Monday, August 11, 2014

Don't dump your ducks in the lake!

I originally wrote this in 2010, but I thought I would bring this up because we are in the middle of duck dumping season which usually starts about 5-6 months after Easter.  I have another page on Squidoo called Life of Dumped Duckies

Many people get ducks as ducklings for pets or for Easter presents without realizing what they're getting involved in. Unfortunately, many of these ducks end up being left at a public park or lake, or escaping to one. People dump ducks off for various reasons. Some did not realize the nature of the ducks and their needs when they got the ducklings and had to find a place for them quickly. Others may have been forced to give up their ducks after their city code enforcement officer told them that poultry was not allowed where they live. Still others may have had too many drakes or had personality problems with their ducks and didn't have the heart to sell them for slaughter or couldn't find them good homes. Whatever the reason, people often leave their ducks out in the cold at their local lakes. 

I've heard people say that they've dropped off their ducks at the local lake and their ducks fit right in and did fine. Others say that it's good to drop unwanted ducks off at the lake because they will get fed and be free to be ducks. But, many of those people do not realize the harm that they do.
The biggest is that domestic ducks are very vulnerable to predators. Most common domestic breeds, especially runners and Pekins, can't fly. Most lakes have some kind of predator around, such as hawks, coyotes, foxes, and even domestic cats are dangerous to ducks. Domestic ducks, not only being not able to fly well, are often not aware of how to evade predators. Some of these ducks may have grown up around another family pet like a dog or cat and think they're all the same and try to be friendly to them.
Another issue that these "drop-offs" have is that they can often carry diseases that the wild ducks may be vulnerable of, or vice-versa. Many domestic ducks also have other health issues that their wild cousins might not have to deal with and could spread diseases to the wild flock. Large ducks originally bred for meat will often have leg problems, especially as they get older. Some domestics will not live very long even if they're kept fed and otherwise healthy in a wild setting.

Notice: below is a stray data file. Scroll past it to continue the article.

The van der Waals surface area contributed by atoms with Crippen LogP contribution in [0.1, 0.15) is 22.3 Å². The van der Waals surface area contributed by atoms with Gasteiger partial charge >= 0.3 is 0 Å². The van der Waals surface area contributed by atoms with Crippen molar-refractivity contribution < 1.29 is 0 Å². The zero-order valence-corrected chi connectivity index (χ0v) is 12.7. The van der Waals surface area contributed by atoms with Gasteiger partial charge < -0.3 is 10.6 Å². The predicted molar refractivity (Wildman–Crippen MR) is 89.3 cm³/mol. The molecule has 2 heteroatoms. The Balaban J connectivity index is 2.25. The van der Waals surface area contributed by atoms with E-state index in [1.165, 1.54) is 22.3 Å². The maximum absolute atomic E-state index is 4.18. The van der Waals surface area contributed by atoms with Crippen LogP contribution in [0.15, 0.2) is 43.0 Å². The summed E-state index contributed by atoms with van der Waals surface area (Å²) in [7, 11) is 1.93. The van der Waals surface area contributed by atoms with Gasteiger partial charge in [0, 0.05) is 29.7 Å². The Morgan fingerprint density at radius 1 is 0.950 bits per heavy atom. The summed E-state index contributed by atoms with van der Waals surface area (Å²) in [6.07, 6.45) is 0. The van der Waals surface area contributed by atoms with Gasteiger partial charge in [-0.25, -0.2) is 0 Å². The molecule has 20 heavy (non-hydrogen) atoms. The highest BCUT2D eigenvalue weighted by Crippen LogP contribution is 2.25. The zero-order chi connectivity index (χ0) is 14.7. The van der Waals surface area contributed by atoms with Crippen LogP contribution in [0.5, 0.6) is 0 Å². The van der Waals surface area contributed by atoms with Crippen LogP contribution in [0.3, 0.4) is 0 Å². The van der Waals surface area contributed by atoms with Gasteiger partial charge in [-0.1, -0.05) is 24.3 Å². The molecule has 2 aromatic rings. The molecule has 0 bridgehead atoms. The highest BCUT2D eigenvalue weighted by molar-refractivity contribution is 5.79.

Domestic ducks also cause problems with the population of wild ducks. For example, most wild ducks are great fliers as it's their main means of escaping predators and finding food. However, when they breed with domestic ducks, their offspring often can't fly or fly very well. Soon, there are too many ducks in one area that can't leave on their own and can't be captured and adopted due to them being wild. This can affect the ecosystem as it tries to support a large population of waterfowl all year long and can be detrimental to all wildlife. This may result in more illnesses and even starvation of some species. Not all lakes allow people to feed ducks and dropping off domestic ducks may result in their starvation if there are too many other ducks and wildlife using the ecosystem.
If someone is in the need of finding a home for their pet duck, there might be some alternatives to "dumping" them:
Place an ad on sites like Craigslist and other areas where they sell or deal with waterfowl. There's a site called Backyard Chickens which has a duck forum as well as a selling/swapping forum to find people who may be looking for certain types of ducks. It can be emphasized that they are to go to pet homes only, if necessary.
Ask the local humane society about placing ducks up for adoption, inquire about if they euthanize, and how long they keep them.
Post an ad at the local feed or tractor supply store.
If you have any kind of duck rescue or sanctuary, ask them if they have any advice.
So, don't drop those ducks off at the local lake! Not only is it bad for them and everyone else already there, they would miss their human companion whom they trusted.

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